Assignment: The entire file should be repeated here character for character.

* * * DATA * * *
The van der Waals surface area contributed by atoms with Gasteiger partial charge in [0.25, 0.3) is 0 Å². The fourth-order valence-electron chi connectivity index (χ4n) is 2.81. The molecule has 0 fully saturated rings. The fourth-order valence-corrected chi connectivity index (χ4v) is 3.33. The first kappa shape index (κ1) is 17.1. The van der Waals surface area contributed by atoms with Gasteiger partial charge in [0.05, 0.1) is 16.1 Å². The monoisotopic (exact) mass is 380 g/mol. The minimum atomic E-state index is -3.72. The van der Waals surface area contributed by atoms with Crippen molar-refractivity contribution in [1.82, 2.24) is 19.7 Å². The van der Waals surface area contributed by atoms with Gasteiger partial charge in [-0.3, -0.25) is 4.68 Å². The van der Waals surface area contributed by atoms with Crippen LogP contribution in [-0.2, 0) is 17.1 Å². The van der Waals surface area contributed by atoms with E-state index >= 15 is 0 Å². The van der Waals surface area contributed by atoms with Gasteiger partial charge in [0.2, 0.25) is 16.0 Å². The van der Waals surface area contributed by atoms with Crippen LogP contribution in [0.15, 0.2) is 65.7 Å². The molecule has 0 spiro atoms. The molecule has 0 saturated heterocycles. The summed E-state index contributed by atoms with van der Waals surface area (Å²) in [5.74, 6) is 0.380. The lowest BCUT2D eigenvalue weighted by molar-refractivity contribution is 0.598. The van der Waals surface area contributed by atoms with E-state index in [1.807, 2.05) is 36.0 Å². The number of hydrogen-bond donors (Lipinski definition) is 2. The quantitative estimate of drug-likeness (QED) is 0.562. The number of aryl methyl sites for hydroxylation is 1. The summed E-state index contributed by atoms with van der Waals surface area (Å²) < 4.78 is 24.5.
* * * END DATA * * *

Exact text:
The van der Waals surface area contributed by atoms with Gasteiger partial charge in [0.25, 0.3) is 0 Å². The fourth-order valence-electron chi connectivity index (χ4n) is 2.81. The molecule has 0 fully saturated rings. The fourth-order valence-corrected chi connectivity index (χ4v) is 3.33. The first kappa shape index (κ1) is 17.1. The van der Waals surface area contributed by atoms with Gasteiger partial charge in [0.05, 0.1) is 16.1 Å². The monoisotopic (exact) mass is 380 g/mol. The minimum atomic E-state index is -3.72. The van der Waals surface area contributed by atoms with Crippen molar-refractivity contribution in [1.82, 2.24) is 19.7 Å². The van der Waals surface area contributed by atoms with Gasteiger partial charge in [-0.3, -0.25) is 4.68 Å². The van der Waals surface area contributed by atoms with Crippen LogP contribution in [-0.2, 0) is 17.1 Å². The van der Waals surface area contributed by atoms with E-state index >= 15 is 0 Å². The van der Waals surface area contributed by atoms with Gasteiger partial charge in [0.2, 0.25) is 16.0 Å². The van der Waals surface area contributed by atoms with Crippen LogP contribution in [0.15, 0.2) is 65.7 Å². The molecule has 0 spiro atoms. The molecule has 0 saturated heterocycles. The summed E-state index contributed by atoms with van der Waals surface area (Å²) in [5.74, 6) is 0.380. The lowest BCUT2D eigenvalue weighted by molar-refractivity contribution is 0.598. The van der Waals surface area contributed by atoms with E-state index in [1.807, 2.05) is 36.0 Å². The number of hydrogen-bond donors (Lipinski definition) is 2. The quantitative estimate of drug-likeness (QED) is 0.562. The number of aryl methyl sites for hydroxylation is 1. The summed E-state index contributed by atoms with van der Waals surface area (Å²) < 4.78 is 24.5.